Ansel Adams was nothing short of a magician in the darkroom. While there’s no doubt he spent countless hours composing, capturing, and developing his negatives, it was the time he spent printing those negatives that brought his work to life.
Today, we get a glimpse inside one of Adams’ custom-made darkroom thanks to Marc Silber of Advancing Your Photography. With Adams’ son, Michael, acting as the tour guide, Silber gives us an inside look at the specialized darkroom that the elder Adams used to craft his magnificent prints.
As is to be expected from an artist as meticulous and mathematical as Adams, his darkroom was anything but standard. Adams’ biggest enlarger, which he used to create his 11- by 14-inch and 16- by 20-inch prints, was made by hand to fit his needs. It featured a specialized lighting setup, as well as a dedicated set of rails that could move both the enlarger, as well as the wall that held the photo paper.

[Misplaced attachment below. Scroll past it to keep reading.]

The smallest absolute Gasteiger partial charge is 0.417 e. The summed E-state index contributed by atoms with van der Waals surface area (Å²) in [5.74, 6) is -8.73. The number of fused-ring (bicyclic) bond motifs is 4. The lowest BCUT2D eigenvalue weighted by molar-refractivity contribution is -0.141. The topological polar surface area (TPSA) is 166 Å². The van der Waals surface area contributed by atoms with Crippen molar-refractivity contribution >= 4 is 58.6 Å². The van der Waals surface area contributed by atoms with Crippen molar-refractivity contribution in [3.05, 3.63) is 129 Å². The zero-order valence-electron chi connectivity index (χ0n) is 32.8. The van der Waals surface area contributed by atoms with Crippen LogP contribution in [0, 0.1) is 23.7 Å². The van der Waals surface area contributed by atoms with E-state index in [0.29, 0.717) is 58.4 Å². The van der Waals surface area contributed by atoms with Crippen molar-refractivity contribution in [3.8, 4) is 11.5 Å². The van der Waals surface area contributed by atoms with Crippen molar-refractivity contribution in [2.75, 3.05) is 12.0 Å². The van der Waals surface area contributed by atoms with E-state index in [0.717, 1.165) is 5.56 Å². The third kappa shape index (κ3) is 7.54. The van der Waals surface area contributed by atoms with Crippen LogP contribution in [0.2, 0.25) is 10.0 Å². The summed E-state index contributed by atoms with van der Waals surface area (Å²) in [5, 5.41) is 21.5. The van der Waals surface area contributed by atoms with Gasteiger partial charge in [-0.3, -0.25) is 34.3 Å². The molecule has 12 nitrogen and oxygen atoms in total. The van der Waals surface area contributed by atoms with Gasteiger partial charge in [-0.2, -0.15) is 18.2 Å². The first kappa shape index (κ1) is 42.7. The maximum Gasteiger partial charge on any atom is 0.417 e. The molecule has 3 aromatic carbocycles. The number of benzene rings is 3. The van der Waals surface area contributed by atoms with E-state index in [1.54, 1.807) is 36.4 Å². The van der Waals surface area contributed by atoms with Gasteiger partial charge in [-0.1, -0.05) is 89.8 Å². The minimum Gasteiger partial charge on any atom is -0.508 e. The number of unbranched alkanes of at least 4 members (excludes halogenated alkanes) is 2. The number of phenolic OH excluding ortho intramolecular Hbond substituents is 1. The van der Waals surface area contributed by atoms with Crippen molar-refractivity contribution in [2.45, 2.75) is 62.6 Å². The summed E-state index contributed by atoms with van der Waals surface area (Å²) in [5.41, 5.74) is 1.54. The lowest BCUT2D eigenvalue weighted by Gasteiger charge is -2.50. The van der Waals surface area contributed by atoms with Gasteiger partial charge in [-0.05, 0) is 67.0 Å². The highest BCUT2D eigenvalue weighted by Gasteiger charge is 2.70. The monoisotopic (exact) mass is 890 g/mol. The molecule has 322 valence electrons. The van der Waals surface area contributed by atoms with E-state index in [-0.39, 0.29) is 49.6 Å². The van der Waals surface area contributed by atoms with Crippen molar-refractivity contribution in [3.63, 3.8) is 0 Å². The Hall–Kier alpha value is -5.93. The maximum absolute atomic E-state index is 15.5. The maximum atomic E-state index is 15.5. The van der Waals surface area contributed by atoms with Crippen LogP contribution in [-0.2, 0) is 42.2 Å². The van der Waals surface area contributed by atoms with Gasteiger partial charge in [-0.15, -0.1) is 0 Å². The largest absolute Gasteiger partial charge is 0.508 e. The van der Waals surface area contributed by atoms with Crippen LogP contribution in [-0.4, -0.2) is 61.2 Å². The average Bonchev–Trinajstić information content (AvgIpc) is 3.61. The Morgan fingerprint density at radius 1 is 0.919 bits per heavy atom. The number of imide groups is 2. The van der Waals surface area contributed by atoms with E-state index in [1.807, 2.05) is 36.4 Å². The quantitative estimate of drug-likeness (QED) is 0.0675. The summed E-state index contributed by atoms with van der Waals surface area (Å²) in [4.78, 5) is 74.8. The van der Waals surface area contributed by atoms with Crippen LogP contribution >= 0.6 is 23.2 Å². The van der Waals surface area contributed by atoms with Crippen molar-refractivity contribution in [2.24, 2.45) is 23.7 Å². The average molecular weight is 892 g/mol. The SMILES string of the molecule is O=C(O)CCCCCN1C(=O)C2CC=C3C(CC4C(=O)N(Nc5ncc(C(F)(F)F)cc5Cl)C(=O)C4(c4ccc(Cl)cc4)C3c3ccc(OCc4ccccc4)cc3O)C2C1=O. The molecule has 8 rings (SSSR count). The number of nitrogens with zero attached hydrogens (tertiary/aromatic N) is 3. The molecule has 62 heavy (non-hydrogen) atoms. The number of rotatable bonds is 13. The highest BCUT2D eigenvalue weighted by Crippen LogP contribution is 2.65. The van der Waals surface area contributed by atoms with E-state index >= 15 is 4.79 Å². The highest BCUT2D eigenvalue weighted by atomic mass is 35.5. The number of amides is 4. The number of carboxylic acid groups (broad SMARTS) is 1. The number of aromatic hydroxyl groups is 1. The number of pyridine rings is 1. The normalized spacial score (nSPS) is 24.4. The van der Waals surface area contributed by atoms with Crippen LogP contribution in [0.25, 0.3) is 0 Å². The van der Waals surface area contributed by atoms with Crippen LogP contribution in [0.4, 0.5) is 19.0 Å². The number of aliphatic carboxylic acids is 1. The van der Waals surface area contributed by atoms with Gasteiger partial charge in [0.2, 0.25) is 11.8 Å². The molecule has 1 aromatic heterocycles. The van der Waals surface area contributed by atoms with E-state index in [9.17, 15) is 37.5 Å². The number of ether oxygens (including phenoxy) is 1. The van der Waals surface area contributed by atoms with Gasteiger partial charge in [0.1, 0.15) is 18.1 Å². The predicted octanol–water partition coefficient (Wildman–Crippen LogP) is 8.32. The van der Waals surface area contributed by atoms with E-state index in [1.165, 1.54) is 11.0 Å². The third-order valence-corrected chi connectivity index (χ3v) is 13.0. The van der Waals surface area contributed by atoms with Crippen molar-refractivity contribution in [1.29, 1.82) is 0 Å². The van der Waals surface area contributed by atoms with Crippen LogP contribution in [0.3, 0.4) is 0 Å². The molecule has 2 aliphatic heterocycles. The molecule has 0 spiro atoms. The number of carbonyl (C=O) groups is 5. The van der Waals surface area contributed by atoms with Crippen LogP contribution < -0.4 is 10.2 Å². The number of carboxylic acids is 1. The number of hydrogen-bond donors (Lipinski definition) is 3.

One of the more interesting components of the video is that despite Adams’ DIY enlarger and meticulous methods, he wasn’t afraid to use basic tools to get the job done. The tools Adams used to dodge and burn his prints were made up of nothing more than pieces of cardboard attached to a wooden dowel. And to dry his test prints quickly, he would use the microwave in his kitchen.
Also shown throughout the tour are never-before-seen clips of Ansel at work in his darkroom. It’s a wonderful glimpse into the work and life of a man who changed photography forever.